Bullies are people who perform acts of physical or verbal abuse repeatedly against other people who are perceived as less powerful.
As people have become more aware of bullying, research into this phenomenon has increased. Bullies and their victims are both at risk for short-and longterm problems with mental health. Prevention measures have increased, and anti-bullying curriculums are in place in many schools. Prevalence of the Internet (approximately 95% of teens are online) makes opportunities for bullying abundant, however. According to some data provided by the National Center for Education, one in three students reports being bullied. Most bullying occurs at school, with a lesser percent reported as cyberbullying. Reports of bullying often include the following behaviors: rumors, threats, being spat upon, having personal property destroyed, and being socially excluded.
Significantly, more than half of bullies stop their behavior when asked by a peer to stop immediately. Yet 90% of children have reported seeing a bullying incident happen and saying nothing. Bullying peaks in middle school and usually decreases by 10th grade. The majority of children choose to tell their parents about being bullied. Next, they tell their friends. Peer groups hold a great deal of power to help resolve the culture of childhood aggression. Girls are bullied more often than boys. Overweight children are bullied more often than those within a normal weight range.
Psychologists have identified anxiety and depression as frequent short-term effects of bullying. Research published in JAMA 2013 showed that long-term mental health effects of bullying are just as serious. A longitudinal study followed 1,400 children from ages 9 to 13 into adulthood. Of these adults, the ones who had been both bullies and bullied were most troubled. Twenty-five percent of these subjects were suicidal at an early age. Thirty-eight percent of these adults had some form of panic disorder. Men tended to develop depression, whereas women tended to develop agoraphobia. Adults who had only been bullies were often revealed to be antisocial. Adults who had only been the victims of bullies mostly developed anxiety disorders.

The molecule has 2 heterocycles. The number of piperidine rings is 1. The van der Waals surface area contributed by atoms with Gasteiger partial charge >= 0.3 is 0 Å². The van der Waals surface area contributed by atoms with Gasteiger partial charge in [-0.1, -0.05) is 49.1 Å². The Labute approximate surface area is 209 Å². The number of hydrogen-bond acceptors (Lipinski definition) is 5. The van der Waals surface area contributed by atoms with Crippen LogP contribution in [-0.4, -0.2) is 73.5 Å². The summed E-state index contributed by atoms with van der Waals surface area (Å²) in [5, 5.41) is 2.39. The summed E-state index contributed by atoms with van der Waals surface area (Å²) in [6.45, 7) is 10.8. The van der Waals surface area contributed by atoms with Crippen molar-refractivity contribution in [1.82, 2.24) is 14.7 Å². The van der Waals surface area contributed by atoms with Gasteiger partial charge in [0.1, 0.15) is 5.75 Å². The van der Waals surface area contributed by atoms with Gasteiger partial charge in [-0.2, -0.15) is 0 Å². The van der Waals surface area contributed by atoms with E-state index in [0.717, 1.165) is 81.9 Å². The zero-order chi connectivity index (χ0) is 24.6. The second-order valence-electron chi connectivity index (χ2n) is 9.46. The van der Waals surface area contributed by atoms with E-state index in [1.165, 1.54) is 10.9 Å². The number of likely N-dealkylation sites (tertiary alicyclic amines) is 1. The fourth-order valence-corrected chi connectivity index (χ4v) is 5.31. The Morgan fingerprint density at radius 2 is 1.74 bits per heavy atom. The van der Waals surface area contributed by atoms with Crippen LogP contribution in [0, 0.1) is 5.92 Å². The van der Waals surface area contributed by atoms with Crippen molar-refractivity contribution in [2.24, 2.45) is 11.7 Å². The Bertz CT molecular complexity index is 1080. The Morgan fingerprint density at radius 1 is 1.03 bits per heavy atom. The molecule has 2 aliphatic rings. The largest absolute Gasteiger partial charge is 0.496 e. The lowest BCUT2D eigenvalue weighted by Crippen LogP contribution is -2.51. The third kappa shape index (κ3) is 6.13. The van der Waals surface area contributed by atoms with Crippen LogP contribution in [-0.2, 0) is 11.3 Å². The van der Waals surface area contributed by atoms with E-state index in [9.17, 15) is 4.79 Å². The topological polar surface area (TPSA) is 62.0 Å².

Bullying has lasting effects on self-image and mental health. Rather than seeing it as a rite of passage or an unavoidable experience in the school environment, psychologists now understand that bullying is more than childhood aggression or adolescent melodrama. Bullying lowers victims' self-esteem, makes them feel powerless, and often results in depression. The worst outcome of bullying is suicide.
Bullying can involve an older, larger child (or several children) victimizing a single child who is incapable of defending himself. Although much bullying goes unreported, it is estimated that in the average school incidents of bullying occur approximately once every seven minutes. Bullying occurs at about the same rate regardless of class size or school size. Rural schools appear to have a higher rate of bullying than urban or suburban schools. Even when bullying is reported, it is not always taken seriously by teachers and parents; many adults believe that children should learn to stand up for themselves.
Bullying begins at a very early age; bullies are evident in preschool classrooms. Until about age seven, bullies appear to choose their victims at random. After that, they single out specific children to torment on a regular basis. Nearly twice as much bullying occurs in grades two to four as in grades six to eight, and, as bullies grow older, the tools become more sophisticated. They rely less on physical abuse and more upon verbal abuse.
Until about sixth grade, bullies are not necessarily unpopular. They average two or three friends, and some children seem to admire them because they appear tough. By high school, however, their social acceptance has diminished to the point that their only friends are other bullies. Despite their unpopularity, bullies seem to have relatively high self-esteem. Some experts theorize that bullies may process social information inaccurately.
For example, bullies attribute hostile intentions to people around them; therefore, they perceive provocation where it does not exist. For the bully, perceived slights serve as justification for aggressive behavior.
Kowalski, Robin M., et al. Cyberbullying: Bullying in the Digital Age. Malden, MA: Wiley-Blackwell, 2012.
Monks, Claire P., and Iain Coyne, eds. Bullying in Different Contexts. New York: Cambridge University Press, 2011.
Vernberg, Eric M., and Bridget K. Biggs, eds. Preventing and Treating Bullying and Victimization. New York: Oxford University Press, 2010.